@Tigers 6, Pirates 0: Conditions were good for a Verlander no-hit bid — he was at home, where his opponents have a .226 career BA (.240 away); Pittsburgh came in hitting .221; and just like last year’s May no-no, Detroit was scuffling along a couple of games under .500. He could smell it in the 8th, when he whiffed the side with a some 99-mph readings. But with 2 outs to go and a 1-2 count, Josh Harrison — the Pirate least likely to strike out this year – broke it up with a fine defensive swing.

  • Verlander fanned 12. Harrison was the only one he never got.
  • He didn’t get a Tigers-record 3rd no-hitter, but he did tie his career best with a 95 Game Score, set in his 2007 no-no.
  • If you were a hitter trying to bust up a Verlander gem, would it violate some unwritten rule to step out of the box and sing that commercial ditty?

@Blue Jays 14, Mets 5: It wasn’t nearly as close as the score suggests. Mets color man Ron Darling said in the pregame that the ball carries better in the Rogers Centre when the roof is open, but none of Toronto’s 5 HRs needed any help. Just when Jon Niese was on the verge of escaping a 1st-inning jam with a pair of strikeouts, J.P. Arencibia touched off the carnage with a 3-run rainmaker, his 3rd straight game with a bomb; he blew up again his next time up.

  • Yan Gomes, the first Brazilian ever in MLB, did it with a high-kick samba flair. In a 5-minute search, I couldn’t find a Portuguese translation of “home run.”
  • Rajai Davis, with 13 career HRs in 1,839 PAs (0.7%) and none in his last 85 games, walloped a pair worth admiring.
  • Jon Niese: 3 IP, 4 HRs, 6Ks. You’ve never seen that line before. But we do have three prior examples of 3 IP or less with 6+ Ks and 8+ runs.
  • For the 2nd time in 3 games, David Wright left early, but this time without controversy. A bloop double in 3 trips (his best drive was snared at the fence) dropped him to .409.

Braves 5, @Rays 3: #2 hitter Martin Prado homered, doubled, and scored all 3 times he reached base, twice on Freddie Freeman‘s hits, including the go-ahead double down the opposite line in the 5th.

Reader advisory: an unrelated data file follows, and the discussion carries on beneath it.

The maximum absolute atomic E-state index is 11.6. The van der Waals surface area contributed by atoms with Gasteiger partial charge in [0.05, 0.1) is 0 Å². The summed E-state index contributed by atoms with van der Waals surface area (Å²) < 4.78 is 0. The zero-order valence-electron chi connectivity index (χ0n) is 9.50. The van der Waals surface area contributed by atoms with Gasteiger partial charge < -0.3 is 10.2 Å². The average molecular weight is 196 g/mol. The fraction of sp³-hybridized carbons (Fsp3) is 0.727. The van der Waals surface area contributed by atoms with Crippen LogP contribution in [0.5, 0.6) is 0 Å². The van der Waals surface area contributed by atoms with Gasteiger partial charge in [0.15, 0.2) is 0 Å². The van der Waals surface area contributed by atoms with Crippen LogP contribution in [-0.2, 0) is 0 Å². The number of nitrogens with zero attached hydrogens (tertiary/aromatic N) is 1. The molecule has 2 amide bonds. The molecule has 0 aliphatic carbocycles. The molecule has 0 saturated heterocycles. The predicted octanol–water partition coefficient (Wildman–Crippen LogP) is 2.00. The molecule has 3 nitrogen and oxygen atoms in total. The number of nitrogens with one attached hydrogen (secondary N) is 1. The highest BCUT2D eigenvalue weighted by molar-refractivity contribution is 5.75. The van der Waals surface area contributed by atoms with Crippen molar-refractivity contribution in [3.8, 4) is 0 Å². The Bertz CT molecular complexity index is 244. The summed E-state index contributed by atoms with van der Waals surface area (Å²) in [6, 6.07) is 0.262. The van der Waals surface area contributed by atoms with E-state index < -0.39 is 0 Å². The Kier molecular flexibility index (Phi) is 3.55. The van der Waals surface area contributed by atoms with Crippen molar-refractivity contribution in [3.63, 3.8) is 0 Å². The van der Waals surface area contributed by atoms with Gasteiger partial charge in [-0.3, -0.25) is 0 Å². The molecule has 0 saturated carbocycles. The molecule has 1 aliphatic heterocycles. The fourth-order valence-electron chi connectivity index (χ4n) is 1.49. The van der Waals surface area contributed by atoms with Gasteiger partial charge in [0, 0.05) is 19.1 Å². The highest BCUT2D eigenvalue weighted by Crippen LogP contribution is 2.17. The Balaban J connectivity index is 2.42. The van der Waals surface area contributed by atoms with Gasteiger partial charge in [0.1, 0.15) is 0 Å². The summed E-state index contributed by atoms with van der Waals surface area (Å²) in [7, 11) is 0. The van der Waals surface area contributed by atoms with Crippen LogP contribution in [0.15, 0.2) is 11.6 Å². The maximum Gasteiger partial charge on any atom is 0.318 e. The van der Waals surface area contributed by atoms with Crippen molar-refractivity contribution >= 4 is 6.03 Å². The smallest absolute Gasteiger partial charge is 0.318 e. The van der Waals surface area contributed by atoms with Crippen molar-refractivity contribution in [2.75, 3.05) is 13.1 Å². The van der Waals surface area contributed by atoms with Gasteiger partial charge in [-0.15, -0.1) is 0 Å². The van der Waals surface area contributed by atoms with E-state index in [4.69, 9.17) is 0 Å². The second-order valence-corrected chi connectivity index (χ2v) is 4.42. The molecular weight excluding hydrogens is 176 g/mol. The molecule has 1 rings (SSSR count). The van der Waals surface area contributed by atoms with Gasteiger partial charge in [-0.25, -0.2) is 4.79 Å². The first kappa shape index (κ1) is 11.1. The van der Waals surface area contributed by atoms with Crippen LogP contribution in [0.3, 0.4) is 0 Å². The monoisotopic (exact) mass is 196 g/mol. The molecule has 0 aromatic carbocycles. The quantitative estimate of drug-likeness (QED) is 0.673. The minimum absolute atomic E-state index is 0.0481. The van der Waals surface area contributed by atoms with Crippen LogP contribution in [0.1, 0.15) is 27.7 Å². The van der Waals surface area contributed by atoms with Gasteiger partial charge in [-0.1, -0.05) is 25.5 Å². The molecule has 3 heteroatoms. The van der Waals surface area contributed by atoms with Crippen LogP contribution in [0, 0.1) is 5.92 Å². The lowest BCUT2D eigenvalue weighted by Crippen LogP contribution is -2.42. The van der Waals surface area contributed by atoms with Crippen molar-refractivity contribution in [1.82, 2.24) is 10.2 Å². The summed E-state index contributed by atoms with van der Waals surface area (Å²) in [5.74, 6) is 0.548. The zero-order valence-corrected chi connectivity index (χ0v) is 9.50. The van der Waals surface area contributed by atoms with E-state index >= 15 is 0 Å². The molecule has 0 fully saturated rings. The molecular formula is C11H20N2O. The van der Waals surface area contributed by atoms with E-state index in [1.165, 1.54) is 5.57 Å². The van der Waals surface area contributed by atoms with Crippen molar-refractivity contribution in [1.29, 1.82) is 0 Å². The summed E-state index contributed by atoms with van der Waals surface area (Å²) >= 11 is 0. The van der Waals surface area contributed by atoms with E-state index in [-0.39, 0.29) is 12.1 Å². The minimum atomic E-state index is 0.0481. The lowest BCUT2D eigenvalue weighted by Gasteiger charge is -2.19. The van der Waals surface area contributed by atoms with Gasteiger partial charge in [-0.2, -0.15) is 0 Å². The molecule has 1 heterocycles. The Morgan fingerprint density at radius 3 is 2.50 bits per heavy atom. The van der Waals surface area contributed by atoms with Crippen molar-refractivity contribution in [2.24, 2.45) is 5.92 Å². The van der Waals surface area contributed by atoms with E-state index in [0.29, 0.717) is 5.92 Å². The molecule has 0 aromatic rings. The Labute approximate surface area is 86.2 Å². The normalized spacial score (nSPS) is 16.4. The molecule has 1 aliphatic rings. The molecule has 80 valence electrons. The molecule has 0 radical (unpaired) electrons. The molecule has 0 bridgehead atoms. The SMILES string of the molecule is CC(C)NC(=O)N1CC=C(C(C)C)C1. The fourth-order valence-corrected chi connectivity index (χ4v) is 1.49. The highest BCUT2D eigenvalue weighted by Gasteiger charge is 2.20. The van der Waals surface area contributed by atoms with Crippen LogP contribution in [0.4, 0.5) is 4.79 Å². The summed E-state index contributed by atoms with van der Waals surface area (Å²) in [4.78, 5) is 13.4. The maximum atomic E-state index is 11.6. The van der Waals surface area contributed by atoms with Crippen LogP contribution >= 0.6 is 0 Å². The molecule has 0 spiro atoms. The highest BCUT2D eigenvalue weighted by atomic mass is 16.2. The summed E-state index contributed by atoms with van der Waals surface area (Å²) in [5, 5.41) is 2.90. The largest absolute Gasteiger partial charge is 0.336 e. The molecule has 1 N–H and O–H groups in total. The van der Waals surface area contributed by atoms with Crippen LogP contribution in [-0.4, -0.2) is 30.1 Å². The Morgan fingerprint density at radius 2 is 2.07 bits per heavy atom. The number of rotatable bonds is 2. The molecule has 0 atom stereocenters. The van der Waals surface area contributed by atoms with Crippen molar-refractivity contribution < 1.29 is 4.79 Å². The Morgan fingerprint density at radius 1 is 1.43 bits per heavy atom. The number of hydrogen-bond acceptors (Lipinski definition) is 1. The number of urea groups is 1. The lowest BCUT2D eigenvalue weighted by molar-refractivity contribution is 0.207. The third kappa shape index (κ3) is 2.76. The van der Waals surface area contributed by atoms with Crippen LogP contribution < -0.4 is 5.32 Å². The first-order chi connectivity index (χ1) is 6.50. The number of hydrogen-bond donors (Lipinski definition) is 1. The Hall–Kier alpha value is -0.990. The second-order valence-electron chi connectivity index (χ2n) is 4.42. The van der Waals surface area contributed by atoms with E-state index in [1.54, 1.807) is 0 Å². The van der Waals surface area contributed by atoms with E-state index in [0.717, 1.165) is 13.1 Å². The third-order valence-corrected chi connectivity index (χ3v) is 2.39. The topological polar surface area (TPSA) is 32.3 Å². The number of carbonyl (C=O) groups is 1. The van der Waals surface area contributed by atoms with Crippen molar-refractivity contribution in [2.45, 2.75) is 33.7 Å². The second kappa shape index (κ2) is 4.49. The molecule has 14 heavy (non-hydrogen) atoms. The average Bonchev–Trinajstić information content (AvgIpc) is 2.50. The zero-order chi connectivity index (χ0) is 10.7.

• Freeman has 31 RBI in his last 29 games.
  • Chipper scored Run #1,580 and kicked the Rajah out of the top 50, then left with what we hope is just his weekly minor injury.

Orioles 2, @Nationals 1 (11): Baltimore reached the quarter pole at 26-14, best in the AL.

  • Four scoreless innings shaved the O’s bullpen ERA to 2.07, best in baseball. This was the 10th game (9th win) in which at least 3 Baltimore relievers tossed one or more scoreless innings. They’re 6-2 in extra innings.
  • Nick Markakis in extra innings, career: 29 for 67, .433 BA, OBP around .530, 18 runs. But this was his first extra-inning HR. He has 111 career taters, but still doesn’t own a walk-off.
  • Edwin Jackson (1 R in 8 IP, 8 Ks, 95 pitches) began this year with a 1.94 SO/BB ratio in his 5 full years. This year it’s 4.60 (46 Ks, 10 walks in 51.2 IP).

@Yankees 4, Reds 0: There are 30-odd pitchers who’ve gone 8 scoreless innings in a game this year, but only one of them is over 40. Andy Pettitte‘s previous scoreless start:

And here’s the last CG shutout by a 40+ pitcher.

Mariners 4, @Rockies 0: Continuing the “old guy makes good” theme, Kevin Millwood held Colorado to a pair of singles for his first shutout since 2003. It was the lowest-hit CG in Coors Field since Roy Oswalt’s 1-hitter in 2008.

  • It was the first shutout by a Mariner since Jason Vargas hurled 3 in 4 weeks last year.
  • Didn’t we just have another guy toss his first whitewash since 2003? Not to take away from these shutouts, but we wouldn’t be noticing such things if completes games hadn’t become so scarce and we hadn’t gone through a 15-year stretch when even team shutouts were few and far between.
  • No surprise the Rockies came out flat, after yesterday’s dispiriting ending.

White Sox 3, @Cubs 2: So long, Kerry Wood, one of 8 men with 1,000 Ks in their first 5 years. Only 517 Ks after that, but it wasn’t for lack of trying. We’ll always remember this effort.

Angels 7, @Padres 2: Leadoff man Mike Trout reached base 4 times, including his first career triple, and swiped his 4th bag without being caught.

  • Quick — when was the last time you saw a righty pull one down the LF line and wind up on 3rd without a play? Trout got a little help from a dead spot in the OF wall, but damnthatkidcanfly.
  • Will Trout scale the heights reached by the other aquatic Angels, Tim Salmon and “Gar” Anderson? How often will he make the catch of the day? He can handle a fastball, but can he hit the hook and the sinker on a line? Will his style spawn imitators? In other words: is he the reel thing?

Yeah, that’s a wrap.

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